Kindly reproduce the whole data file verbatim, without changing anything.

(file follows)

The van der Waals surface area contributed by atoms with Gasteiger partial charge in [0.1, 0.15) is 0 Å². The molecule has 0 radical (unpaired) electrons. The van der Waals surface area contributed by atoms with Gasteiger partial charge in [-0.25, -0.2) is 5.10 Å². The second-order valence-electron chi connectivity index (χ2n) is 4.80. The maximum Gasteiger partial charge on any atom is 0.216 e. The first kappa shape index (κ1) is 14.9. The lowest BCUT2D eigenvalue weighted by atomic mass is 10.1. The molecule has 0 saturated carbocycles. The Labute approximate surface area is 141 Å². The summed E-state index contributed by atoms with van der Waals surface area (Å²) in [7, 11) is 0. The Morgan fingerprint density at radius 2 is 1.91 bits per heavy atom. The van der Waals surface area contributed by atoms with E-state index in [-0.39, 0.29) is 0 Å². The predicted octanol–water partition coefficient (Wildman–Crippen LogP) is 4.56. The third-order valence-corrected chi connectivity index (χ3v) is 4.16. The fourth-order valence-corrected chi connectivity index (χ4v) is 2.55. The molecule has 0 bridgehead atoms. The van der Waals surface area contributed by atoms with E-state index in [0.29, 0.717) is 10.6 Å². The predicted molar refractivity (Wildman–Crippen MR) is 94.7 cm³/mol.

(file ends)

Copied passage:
The van der Waals surface area contributed by atoms with Gasteiger partial charge in [0.1, 0.15) is 0 Å². The molecule has 0 radical (unpaired) electrons. The van der Waals surface area contributed by atoms with Gasteiger partial charge in [-0.25, -0.2) is 5.10 Å². The second-order valence-electron chi connectivity index (χ2n) is 4.80. The maximum Gasteiger partial charge on any atom is 0.216 e. The first kappa shape index (κ1) is 14.9. The lowest BCUT2D eigenvalue weighted by atomic mass is 10.1. The molecule has 0 saturated carbocycles. The Labute approximate surface area is 141 Å². The summed E-state index contributed by atoms with van der Waals surface area (Å²) in [7, 11) is 0. The Morgan fingerprint density at radius 2 is 1.91 bits per heavy atom. The van der Waals surface area contributed by atoms with E-state index in [-0.39, 0.29) is 0 Å². The predicted octanol–water partition coefficient (Wildman–Crippen LogP) is 4.56. The third-order valence-corrected chi connectivity index (χ3v) is 4.16. The fourth-order valence-corrected chi connectivity index (χ4v) is 2.55. The molecule has 0 bridgehead atoms. The van der Waals surface area contributed by atoms with E-state index in [0.29, 0.717) is 10.6 Å². The predicted molar refractivity (Wildman–Crippen MR) is 94.7 cm³/mol.